23 Things I Wish I'd Known: #14: Sex Work Doesn't Have to Be Fun

At age 22, I started stripping. For the next fifteen years I worked off and on as a dominatrix, porn actress, and escort.

Now I’m 49.

Here are 23 things I know now that I wished I’d known then:

#14: Sex work doesn’t have to be fun. In fact, often it’s often a better job when it’s not.

When I first started out in sex work in my twenties, I needed it to thrill me. I wanted to turned on, literally and figuratively, taking me places I’d never been before. I’d say “yes” to anything, just because someone asked, so I ended up doing all kinds of crazy shit — having sex with clients on a bunk bed in a lesbian punk rocker’s apartment where I was cat sitting. Travelling to sketchy parts of town without anyone knowing where I was going. Stepping into three-ways already in progress with perfect strangers. I met all kinds of people, had all kinds of adventures, and made fast cash along the way.

This had a serious downside — I had zero skills for when things turned not fun. I’d scream at club patrons and get them eighty-sixed for looking at me funny. I’d kick clients out of my apartment for tiny infractions, then get paranoid they’d retaliate and not answer my phone for days. One afternoon I walked out of a strip club mid-shift because I was bored. I didn’t have any strategies for keeping an even keel for the long run.

When I came back to sex work in my thirties, my outlook was completely different. Sex was a job now, a means to an end. I didn’t expect it to entertain me — it was simply the fastest way I knew to make money. My number one goal was avoiding burnout.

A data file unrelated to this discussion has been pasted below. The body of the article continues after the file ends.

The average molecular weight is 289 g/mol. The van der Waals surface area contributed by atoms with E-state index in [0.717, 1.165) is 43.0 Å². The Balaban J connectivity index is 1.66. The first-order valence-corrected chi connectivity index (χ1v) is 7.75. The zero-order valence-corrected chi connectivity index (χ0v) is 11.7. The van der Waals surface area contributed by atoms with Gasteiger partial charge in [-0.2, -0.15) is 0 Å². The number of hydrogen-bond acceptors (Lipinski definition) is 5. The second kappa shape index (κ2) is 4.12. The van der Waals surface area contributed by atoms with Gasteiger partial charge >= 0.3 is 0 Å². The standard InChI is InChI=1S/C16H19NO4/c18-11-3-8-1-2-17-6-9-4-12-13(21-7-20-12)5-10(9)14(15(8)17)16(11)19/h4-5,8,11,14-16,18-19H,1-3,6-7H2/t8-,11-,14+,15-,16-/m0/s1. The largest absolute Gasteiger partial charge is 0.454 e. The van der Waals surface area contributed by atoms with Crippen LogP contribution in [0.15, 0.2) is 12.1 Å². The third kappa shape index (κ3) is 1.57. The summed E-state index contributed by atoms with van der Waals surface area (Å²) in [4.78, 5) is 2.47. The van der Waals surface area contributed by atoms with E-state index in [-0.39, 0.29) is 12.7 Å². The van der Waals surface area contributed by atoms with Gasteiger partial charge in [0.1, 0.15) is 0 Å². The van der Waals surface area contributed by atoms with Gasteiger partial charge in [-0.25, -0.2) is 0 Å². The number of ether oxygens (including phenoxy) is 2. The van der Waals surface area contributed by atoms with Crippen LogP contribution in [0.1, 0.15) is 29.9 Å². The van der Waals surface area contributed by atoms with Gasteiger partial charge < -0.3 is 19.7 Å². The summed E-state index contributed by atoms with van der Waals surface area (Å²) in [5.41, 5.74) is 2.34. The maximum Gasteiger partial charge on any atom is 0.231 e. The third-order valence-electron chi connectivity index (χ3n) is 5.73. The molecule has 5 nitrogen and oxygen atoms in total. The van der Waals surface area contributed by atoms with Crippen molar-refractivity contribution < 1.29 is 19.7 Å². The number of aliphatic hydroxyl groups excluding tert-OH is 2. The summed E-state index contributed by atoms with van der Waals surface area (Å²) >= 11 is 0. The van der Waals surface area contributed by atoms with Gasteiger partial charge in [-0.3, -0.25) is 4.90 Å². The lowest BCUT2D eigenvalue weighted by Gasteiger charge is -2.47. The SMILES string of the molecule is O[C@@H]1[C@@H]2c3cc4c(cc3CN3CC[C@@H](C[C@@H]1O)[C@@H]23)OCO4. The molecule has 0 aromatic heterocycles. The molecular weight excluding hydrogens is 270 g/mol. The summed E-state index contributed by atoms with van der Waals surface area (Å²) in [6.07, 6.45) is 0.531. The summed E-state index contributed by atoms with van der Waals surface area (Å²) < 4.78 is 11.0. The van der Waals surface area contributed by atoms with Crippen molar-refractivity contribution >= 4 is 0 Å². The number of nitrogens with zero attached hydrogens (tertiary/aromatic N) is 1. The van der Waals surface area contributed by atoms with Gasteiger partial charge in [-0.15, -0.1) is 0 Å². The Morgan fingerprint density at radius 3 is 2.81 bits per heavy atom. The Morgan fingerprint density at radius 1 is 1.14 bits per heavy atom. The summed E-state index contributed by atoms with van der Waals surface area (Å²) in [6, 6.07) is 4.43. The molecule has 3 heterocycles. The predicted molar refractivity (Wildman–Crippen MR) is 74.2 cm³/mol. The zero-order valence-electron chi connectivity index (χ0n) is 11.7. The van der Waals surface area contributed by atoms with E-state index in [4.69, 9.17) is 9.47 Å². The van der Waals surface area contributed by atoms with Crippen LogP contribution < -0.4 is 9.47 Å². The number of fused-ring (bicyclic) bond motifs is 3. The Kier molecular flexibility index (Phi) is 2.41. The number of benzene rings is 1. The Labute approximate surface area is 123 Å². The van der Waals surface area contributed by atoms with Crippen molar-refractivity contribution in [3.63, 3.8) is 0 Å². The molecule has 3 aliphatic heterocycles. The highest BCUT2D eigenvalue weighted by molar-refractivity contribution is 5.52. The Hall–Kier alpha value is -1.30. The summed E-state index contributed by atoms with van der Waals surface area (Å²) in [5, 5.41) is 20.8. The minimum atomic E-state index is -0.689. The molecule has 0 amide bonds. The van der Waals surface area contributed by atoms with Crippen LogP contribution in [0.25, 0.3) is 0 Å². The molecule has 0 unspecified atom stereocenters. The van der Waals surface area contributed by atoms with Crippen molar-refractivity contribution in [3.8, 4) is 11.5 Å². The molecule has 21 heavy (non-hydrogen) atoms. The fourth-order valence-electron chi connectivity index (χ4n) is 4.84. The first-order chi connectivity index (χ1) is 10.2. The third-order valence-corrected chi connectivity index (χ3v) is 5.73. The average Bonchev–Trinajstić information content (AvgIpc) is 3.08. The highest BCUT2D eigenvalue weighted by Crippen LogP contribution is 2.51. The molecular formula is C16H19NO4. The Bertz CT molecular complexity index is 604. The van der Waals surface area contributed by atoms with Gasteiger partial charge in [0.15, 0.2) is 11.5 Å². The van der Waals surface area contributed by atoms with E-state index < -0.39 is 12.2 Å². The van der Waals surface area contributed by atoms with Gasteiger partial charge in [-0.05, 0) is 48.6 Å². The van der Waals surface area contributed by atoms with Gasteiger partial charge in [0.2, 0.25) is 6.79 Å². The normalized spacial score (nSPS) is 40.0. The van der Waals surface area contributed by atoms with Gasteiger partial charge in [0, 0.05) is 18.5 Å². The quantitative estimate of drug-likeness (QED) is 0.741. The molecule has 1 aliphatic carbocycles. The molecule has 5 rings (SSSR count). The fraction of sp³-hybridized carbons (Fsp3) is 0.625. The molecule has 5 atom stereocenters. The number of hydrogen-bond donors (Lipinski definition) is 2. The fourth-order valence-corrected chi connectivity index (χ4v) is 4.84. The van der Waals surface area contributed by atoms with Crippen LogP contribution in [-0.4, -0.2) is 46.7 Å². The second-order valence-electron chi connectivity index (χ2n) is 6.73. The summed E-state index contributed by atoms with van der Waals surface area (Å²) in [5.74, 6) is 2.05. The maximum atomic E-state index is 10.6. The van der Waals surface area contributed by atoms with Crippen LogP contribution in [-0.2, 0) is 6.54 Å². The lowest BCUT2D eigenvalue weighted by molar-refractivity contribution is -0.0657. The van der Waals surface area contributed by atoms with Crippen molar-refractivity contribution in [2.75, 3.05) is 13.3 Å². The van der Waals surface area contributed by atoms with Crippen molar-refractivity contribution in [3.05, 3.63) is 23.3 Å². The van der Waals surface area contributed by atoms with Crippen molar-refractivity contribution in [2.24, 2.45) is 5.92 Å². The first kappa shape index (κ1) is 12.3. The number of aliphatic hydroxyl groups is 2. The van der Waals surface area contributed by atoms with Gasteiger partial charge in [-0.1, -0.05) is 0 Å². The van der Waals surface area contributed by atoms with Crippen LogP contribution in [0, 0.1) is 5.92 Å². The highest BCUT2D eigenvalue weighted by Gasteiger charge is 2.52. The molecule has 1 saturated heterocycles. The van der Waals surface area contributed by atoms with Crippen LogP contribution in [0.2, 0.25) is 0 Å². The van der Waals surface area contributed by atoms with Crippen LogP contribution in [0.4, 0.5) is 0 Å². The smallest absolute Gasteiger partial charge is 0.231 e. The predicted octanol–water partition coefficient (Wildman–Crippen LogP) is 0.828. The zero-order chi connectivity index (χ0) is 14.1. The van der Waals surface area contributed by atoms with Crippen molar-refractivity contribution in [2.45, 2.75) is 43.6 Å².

Something unexpected happened when sex work was no longer a sport, but a routine that required a healthy body and clear mind: the experience vastly improved. I screened rigorously, knowing a single asshole could rattle me for a week. I enforced my rules without hesitation or guilt, because I knew I’d regret letting down my guard, even with clients I liked. I kept regular hours, rather than turning on my phone only when I felt like it. This improved the quality of my clientele and made my earnings more predictable. I fired marginal clients to be available for better ones. In other words, I upped my game. Sex work became satisfying in a way it never had before.

Here’s the other thing — once I achieved some distance and discipline, I could enjoy those fun moments without getting drunk on the power or the sex or the cash, but then let it go, because I knew it wasn’t personal and knew it wouldn’t last. I wouldn’t get bent out of shape chasing more of that high.

Balance is the key to life. Getting to a place where you see the job clearly and understand how it motivates you, without allowing it to pull you out of orbit – whether you’re having a good day or a bad one — is the very best place to work from. Finding that place where the world makes sense and the work makes sense and you make sense, that is true power.

I offer my best advice on keeping your head in my new book, Thriving in Sex Work: Heartfelt Advice for Staying Sane in the Sex Industrynow available in paperback and as an ebook.

Until next time—be sweet to yourself.


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